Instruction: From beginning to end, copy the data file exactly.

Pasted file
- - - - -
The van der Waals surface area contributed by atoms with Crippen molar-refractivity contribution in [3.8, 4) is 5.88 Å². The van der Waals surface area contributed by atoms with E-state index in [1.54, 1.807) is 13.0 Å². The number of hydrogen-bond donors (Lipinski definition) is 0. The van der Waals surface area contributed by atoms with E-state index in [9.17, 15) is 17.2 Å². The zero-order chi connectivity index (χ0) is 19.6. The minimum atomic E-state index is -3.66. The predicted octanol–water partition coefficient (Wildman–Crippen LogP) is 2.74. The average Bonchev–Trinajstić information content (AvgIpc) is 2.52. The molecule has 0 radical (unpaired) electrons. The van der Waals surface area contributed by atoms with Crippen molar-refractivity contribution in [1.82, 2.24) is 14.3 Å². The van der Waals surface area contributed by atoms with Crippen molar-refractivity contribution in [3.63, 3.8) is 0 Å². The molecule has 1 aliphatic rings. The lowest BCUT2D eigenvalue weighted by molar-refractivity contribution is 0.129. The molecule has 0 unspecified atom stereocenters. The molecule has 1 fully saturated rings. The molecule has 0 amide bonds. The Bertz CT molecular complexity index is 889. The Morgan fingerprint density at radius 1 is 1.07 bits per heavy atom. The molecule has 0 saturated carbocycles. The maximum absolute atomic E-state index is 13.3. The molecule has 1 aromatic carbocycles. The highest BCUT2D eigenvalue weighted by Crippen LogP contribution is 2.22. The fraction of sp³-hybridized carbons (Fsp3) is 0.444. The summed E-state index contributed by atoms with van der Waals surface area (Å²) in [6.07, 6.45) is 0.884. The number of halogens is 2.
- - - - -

The van der Waals surface area contributed by atoms with Crippen molar-refractivity contribution in [3.8, 4) is 5.88 Å². The van der Waals surface area contributed by atoms with E-state index in [1.54, 1.807) is 13.0 Å². The number of hydrogen-bond donors (Lipinski definition) is 0. The van der Waals surface area contributed by atoms with E-state index in [9.17, 15) is 17.2 Å². The zero-order chi connectivity index (χ0) is 19.6. The minimum atomic E-state index is -3.66. The predicted octanol–water partition coefficient (Wildman–Crippen LogP) is 2.74. The average Bonchev–Trinajstić information content (AvgIpc) is 2.52. The molecule has 0 radical (unpaired) electrons. The van der Waals surface area contributed by atoms with Crippen molar-refractivity contribution in [1.82, 2.24) is 14.3 Å². The van der Waals surface area contributed by atoms with Crippen molar-refractivity contribution in [3.63, 3.8) is 0 Å². The molecule has 1 aliphatic rings. The lowest BCUT2D eigenvalue weighted by molar-refractivity contribution is 0.129. The molecule has 0 unspecified atom stereocenters. The molecule has 1 fully saturated rings. The molecule has 0 amide bonds. The Bertz CT molecular complexity index is 889. The Morgan fingerprint density at radius 1 is 1.07 bits per heavy atom. The molecule has 0 saturated carbocycles. The maximum absolute atomic E-state index is 13.3. The molecule has 1 aromatic carbocycles. The highest BCUT2D eigenvalue weighted by Crippen LogP contribution is 2.22. The fraction of sp³-hybridized carbons (Fsp3) is 0.444. The summed E-state index contributed by atoms with van der Waals surface area (Å²) in [6.07, 6.45) is 0.884. The number of halogens is 2.